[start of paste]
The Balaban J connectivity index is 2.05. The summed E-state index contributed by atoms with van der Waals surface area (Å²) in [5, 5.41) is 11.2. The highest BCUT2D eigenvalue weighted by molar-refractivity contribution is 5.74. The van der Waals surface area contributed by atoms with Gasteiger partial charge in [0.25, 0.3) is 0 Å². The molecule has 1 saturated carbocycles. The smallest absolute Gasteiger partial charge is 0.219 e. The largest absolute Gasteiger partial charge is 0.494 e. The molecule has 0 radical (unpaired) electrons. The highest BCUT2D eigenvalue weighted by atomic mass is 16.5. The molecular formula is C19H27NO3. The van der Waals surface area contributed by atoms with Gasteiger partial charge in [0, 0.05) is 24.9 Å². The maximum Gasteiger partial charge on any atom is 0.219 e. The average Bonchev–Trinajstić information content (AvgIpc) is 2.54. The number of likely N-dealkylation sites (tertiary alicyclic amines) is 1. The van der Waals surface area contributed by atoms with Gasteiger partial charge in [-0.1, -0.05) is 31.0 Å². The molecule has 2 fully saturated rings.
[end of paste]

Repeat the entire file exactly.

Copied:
The Balaban J connectivity index is 2.05. The summed E-state index contributed by atoms with van der Waals surface area (Å²) in [5, 5.41) is 11.2. The highest BCUT2D eigenvalue weighted by molar-refractivity contribution is 5.74. The van der Waals surface area contributed by atoms with Gasteiger partial charge in [0.25, 0.3) is 0 Å². The molecule has 1 saturated carbocycles. The smallest absolute Gasteiger partial charge is 0.219 e. The largest absolute Gasteiger partial charge is 0.494 e. The molecule has 0 radical (unpaired) electrons. The highest BCUT2D eigenvalue weighted by atomic mass is 16.5. The molecular formula is C19H27NO3. The van der Waals surface area contributed by atoms with Gasteiger partial charge in [0, 0.05) is 24.9 Å². The maximum Gasteiger partial charge on any atom is 0.219 e. The average Bonchev–Trinajstić information content (AvgIpc) is 2.54. The number of likely N-dealkylation sites (tertiary alicyclic amines) is 1. The van der Waals surface area contributed by atoms with Gasteiger partial charge in [-0.1, -0.05) is 31.0 Å². The molecule has 2 fully saturated rings.